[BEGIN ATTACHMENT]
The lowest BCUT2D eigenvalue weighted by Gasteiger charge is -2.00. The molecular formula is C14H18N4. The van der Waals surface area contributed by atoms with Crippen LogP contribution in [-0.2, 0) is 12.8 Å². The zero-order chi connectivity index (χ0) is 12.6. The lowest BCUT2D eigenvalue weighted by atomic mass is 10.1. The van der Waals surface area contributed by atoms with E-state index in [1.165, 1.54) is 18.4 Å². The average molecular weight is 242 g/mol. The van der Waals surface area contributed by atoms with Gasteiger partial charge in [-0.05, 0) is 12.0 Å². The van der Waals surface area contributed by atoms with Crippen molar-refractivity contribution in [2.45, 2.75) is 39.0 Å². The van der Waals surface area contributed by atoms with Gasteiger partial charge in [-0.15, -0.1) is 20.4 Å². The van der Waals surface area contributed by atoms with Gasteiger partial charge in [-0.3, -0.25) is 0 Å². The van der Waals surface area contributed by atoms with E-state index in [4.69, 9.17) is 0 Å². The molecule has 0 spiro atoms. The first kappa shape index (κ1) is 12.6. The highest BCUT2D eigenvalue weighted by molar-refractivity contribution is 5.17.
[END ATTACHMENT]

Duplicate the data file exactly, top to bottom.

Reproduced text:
The lowest BCUT2D eigenvalue weighted by Gasteiger charge is -2.00. The molecular formula is C14H18N4. The van der Waals surface area contributed by atoms with Crippen LogP contribution in [-0.2, 0) is 12.8 Å². The zero-order chi connectivity index (χ0) is 12.6. The lowest BCUT2D eigenvalue weighted by atomic mass is 10.1. The van der Waals surface area contributed by atoms with E-state index in [1.165, 1.54) is 18.4 Å². The average molecular weight is 242 g/mol. The van der Waals surface area contributed by atoms with Gasteiger partial charge in [-0.05, 0) is 12.0 Å². The van der Waals surface area contributed by atoms with Crippen molar-refractivity contribution in [2.45, 2.75) is 39.0 Å². The van der Waals surface area contributed by atoms with Gasteiger partial charge in [-0.15, -0.1) is 20.4 Å². The van der Waals surface area contributed by atoms with Gasteiger partial charge in [-0.3, -0.25) is 0 Å². The van der Waals surface area contributed by atoms with E-state index in [4.69, 9.17) is 0 Å². The molecule has 0 spiro atoms. The first kappa shape index (κ1) is 12.6. The highest BCUT2D eigenvalue weighted by molar-refractivity contribution is 5.17.